For Caliban, this offering of language is not a gift but an imposition, a means of enforcing Prospero’s rule on his recalcitrant subject. When Caliban and Prospero first meet there is an initial hospitable exchange or swap of knowledge. Prospero teaches Caliban how to speak and in return Caliban reveals the islands natural resources. But the relationship turns sour when Caliban attempts to force himself on Miranda in order to populate the isle with other Caliban’s. Prospero then imposes the master slave rapport on Caliban.
If Prospero questioned Caliban’s brutishness he now is affirmed in his belief. He describes Caliban accordingly: A devil, a born devil, on whose nature Nurture can never stick; on whom my pains, Humanely taken, all, all lost, quite lost; And as with age his body uglier grows, So his mind cankers (4. 1. 188-92). To prospero, “Caliban’s physical deformity mirrors his moral limitations, which, in Prospero’s analysis, are in born and native to him” (Lupton). To Prospero, Caliban is subhuman; he is deformed, foul smelling, treacherous and rapacious.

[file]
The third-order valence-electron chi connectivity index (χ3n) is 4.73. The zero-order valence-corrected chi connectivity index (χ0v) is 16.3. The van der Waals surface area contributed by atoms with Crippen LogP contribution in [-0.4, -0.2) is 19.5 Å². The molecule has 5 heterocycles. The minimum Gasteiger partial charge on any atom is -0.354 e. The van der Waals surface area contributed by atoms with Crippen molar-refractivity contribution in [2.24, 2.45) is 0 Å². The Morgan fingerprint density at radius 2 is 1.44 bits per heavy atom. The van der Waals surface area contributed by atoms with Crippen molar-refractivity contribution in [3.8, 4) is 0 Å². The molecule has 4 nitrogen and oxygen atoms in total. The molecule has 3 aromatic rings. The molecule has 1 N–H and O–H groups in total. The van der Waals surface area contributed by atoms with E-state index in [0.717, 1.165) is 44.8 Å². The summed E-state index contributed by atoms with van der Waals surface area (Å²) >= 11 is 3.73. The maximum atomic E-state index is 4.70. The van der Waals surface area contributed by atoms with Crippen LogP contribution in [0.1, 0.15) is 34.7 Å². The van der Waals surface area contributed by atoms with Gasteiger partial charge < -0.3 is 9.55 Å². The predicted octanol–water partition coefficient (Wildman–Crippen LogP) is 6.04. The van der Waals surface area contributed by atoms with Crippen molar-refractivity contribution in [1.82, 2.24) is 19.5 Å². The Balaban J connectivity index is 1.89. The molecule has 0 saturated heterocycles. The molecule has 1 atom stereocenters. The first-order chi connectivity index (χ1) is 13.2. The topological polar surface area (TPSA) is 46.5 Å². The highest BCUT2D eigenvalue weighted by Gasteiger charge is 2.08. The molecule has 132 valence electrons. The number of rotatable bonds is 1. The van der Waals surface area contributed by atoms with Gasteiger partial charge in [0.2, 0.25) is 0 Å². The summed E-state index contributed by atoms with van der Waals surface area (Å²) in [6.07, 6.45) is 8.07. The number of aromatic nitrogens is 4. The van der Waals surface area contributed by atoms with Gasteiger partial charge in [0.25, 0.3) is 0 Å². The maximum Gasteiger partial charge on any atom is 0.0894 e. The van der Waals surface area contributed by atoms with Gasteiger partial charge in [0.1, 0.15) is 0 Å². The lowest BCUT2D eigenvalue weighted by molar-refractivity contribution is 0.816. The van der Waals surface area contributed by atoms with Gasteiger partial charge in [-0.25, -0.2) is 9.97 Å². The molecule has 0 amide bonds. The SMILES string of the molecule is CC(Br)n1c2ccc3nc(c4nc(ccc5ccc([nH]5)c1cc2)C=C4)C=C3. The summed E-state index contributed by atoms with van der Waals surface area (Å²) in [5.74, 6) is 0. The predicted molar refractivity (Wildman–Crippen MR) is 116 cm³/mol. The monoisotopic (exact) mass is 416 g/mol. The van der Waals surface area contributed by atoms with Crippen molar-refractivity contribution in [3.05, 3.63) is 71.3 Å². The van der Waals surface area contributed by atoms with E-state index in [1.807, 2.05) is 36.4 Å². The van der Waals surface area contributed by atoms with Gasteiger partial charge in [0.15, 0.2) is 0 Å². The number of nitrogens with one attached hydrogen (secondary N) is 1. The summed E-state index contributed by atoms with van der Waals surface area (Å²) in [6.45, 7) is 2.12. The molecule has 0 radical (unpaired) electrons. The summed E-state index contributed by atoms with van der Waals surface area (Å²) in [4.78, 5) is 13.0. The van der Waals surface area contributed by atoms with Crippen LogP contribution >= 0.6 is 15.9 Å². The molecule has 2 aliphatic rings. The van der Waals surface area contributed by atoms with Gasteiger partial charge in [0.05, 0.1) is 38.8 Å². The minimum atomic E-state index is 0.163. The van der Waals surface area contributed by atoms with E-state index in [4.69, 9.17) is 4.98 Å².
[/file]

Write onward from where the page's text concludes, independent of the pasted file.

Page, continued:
Ferdinand, who is a suitable lover and husband for Miranda, is capable of self discipline, is willing to prove himself and work in order to earn her affections, whereas Caliban does not exhibit restraint. Thus Prospero feels he is morally entitled to exert his authority over Caliban; indeed, Miranda and Prospero’s safety depend upon this enforced obedience. At the same time that they must protect themselves from his violent tendencies, they must also ensure Caliban’s continued service in order to survive on the island. It is easy to see Caliban as an allegory that furthers the theme of European colonialism.